Can you imagine Germany without its
What about France without its haute couture?
Or Japan without its sophisticated consumer electronics?
These are perceptions created over the years to position
a country, and perceptions of a particular country can
influence our decisions on investment, tourism, education,
lifestyle or the purchase of its products and services.
Even Malaysia is encouraging its local brands to be
equipped for the global market challenge.
Malaysia’s differentiation is diversity –
in its culture, people and resources. With its rich
heritage and the nation’s Vision 2020, Malaysia
is set to level among developed nations through constant
developments and improvements. Within just 50 years
of independence, Malaysia has given the world celebrated
brands of personality, product, service, structure,
culture and the list goes on. We are also capable of
creating differentiated brands for the world by adding
quality, excellence, design and innovation in the roots
of ‘Made in Malaysia’ labels.
One of the most celebrated ‘Made in Malaysia’
personality is Nicol David. She became the first Asian
woman to be ranked World Number 1 in women’s squash
ngs.asp). She differentiated herself from others in
sports with the power of determination and consistency…
to win. In December 2005, she won the Hong Kong World
Open to become the youngest world champion and even
defended her World Open title in the following year.
Determined as she is, Nicol sets world records to be
the first Malaysian to win the coveted world championship
for two consecutive years, and the fourth person in
history to retain the world championship (www.womensworldopen.com/today2006.htm).
Certainly, Nicol has risen in name while placing Malaysia
on the world map of sports.
Beyond promoting Malaysia in the global arena, the
renowned Perodua is generating great Return On Investments
(ROI) for the country through the exports of Perodua
cars to countries including Singapore, Brunei Darussalam
and as far as the United Kingdom. In 1994, when most
car manufacturers were focusing on medium to high powered
cars, Perodua differentiated itself by introducing smaller,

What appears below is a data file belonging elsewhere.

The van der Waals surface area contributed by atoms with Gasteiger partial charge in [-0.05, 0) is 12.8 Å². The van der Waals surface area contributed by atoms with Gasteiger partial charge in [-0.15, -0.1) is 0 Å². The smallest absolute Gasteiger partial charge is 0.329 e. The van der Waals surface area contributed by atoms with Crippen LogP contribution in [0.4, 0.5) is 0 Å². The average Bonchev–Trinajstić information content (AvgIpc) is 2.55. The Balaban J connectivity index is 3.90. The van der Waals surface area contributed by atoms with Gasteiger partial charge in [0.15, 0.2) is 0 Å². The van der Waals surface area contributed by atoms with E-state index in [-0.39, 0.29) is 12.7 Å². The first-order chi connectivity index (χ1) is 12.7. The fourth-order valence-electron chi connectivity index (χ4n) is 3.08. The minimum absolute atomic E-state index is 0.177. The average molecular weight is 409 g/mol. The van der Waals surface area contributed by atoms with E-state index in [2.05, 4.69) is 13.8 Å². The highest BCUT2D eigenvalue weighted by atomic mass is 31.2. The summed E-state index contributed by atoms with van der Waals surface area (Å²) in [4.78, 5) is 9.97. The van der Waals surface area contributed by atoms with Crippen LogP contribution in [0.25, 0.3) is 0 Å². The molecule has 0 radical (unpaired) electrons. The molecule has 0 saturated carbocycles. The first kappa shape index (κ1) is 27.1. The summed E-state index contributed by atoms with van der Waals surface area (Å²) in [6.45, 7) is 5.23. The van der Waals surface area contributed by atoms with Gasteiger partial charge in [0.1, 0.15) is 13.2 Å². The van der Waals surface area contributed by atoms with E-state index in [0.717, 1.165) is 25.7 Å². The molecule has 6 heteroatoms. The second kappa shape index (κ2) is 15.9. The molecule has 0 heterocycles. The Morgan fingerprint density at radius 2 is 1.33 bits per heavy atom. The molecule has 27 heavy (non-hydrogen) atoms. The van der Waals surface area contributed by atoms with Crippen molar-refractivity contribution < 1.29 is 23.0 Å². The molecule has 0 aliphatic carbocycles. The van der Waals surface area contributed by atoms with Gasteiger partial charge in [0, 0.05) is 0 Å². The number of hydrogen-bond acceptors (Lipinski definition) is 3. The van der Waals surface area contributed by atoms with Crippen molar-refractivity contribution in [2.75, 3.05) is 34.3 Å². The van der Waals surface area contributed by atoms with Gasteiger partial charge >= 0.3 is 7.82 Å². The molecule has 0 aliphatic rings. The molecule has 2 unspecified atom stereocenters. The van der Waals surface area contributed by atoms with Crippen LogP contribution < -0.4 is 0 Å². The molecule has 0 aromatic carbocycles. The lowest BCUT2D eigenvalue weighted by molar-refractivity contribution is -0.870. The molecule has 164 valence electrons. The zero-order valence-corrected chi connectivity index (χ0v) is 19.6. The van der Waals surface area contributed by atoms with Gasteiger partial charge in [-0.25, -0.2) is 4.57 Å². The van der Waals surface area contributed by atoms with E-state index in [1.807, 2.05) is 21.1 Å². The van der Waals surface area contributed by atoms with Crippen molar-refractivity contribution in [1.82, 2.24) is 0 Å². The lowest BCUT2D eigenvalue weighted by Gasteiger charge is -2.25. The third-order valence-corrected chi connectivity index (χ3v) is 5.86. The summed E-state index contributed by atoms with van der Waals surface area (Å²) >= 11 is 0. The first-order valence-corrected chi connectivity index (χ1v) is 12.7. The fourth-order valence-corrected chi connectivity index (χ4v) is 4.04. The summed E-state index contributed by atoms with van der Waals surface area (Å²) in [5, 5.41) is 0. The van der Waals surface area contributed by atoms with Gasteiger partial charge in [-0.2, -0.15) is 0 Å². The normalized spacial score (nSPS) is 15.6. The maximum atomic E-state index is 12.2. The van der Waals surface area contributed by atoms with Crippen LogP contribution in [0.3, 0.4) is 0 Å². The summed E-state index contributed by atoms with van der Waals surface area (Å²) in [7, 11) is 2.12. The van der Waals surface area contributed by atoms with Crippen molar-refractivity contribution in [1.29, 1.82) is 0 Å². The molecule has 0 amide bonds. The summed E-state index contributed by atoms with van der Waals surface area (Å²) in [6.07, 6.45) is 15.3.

economical cars to the untapped market. Giving credits
to its remarkable commitment to quality, design and
Perodua saw an all-time high booking of 20,000 units
in December 2007 alone, and closed the year with sales
of more than 160,000 units (http://biz.thestar.com.my/news/story.asp?file=/
If you speak to a cab driver in Kuala Lumpur, he would
tell you that the first place most international visitors
want to visit is the Petronas Twin Towers. It is clear
that the world equates Malaysia with the monumental
stature. When the Petronas Twin Towers was completed
in 1998, they were the tallest buildings in the world.
Today, the buildings have passed on their ‘tallest’
title and yet, the structures have remained firmly rooted
as the nation’s truly iconic and distinctive symbol.
Another architectural wonder among tourists is the
avant-garde Kuala Lumpur International Airport, fondly
known as the KLIA. Costing to approximately US$3.5 million,
the design was constructed with a differentiated “airport
in the forest and forest in the airport” concept,
surrounded by green space. With the co-operation of
the Forest Institute of Malaysia, a section of rain
forest was transplanted from the jungle and placed in
the satellite building. Since its inception, the KLIA
has become one of Southeast Asia’s major aviation
hubs. Adding to its accolades, the structure of the
nation’s pride was voted World’s Best Airport
for two consecutive years in 2005 and 2006 (www.klia.com.my).
With impressive products and structures that brand
the nation, culture is the essence that shapes the nation.
Malaysia has a unique culture that sets the country
apart with its multi-cultural and multi-racial society.
Cultural celebrations are shared among all ethnic groups,
which strengthen the unity ties and promote harmony
among its people. When cultural festivals happen together
or a few days apart, this gives rise to the joint celebrations
of Kongsi-Raya and Deepa-Raya. These celebrations truly
define Malaysia’s distinctive culture that bonds
its people together.
Malaysia is creating brands parallel to international
standards – from personalities, products, services,
structures and cultures – each with its unique
brand differentiation. It is a clear proof that Malaysians
can compete among international competitors on a global
forefront. The challenge is to continue maintaining
its difference to attract more mind share in order to
capture greater market share. Why? Because differentiation
makes a product branded… and branded means wanted.
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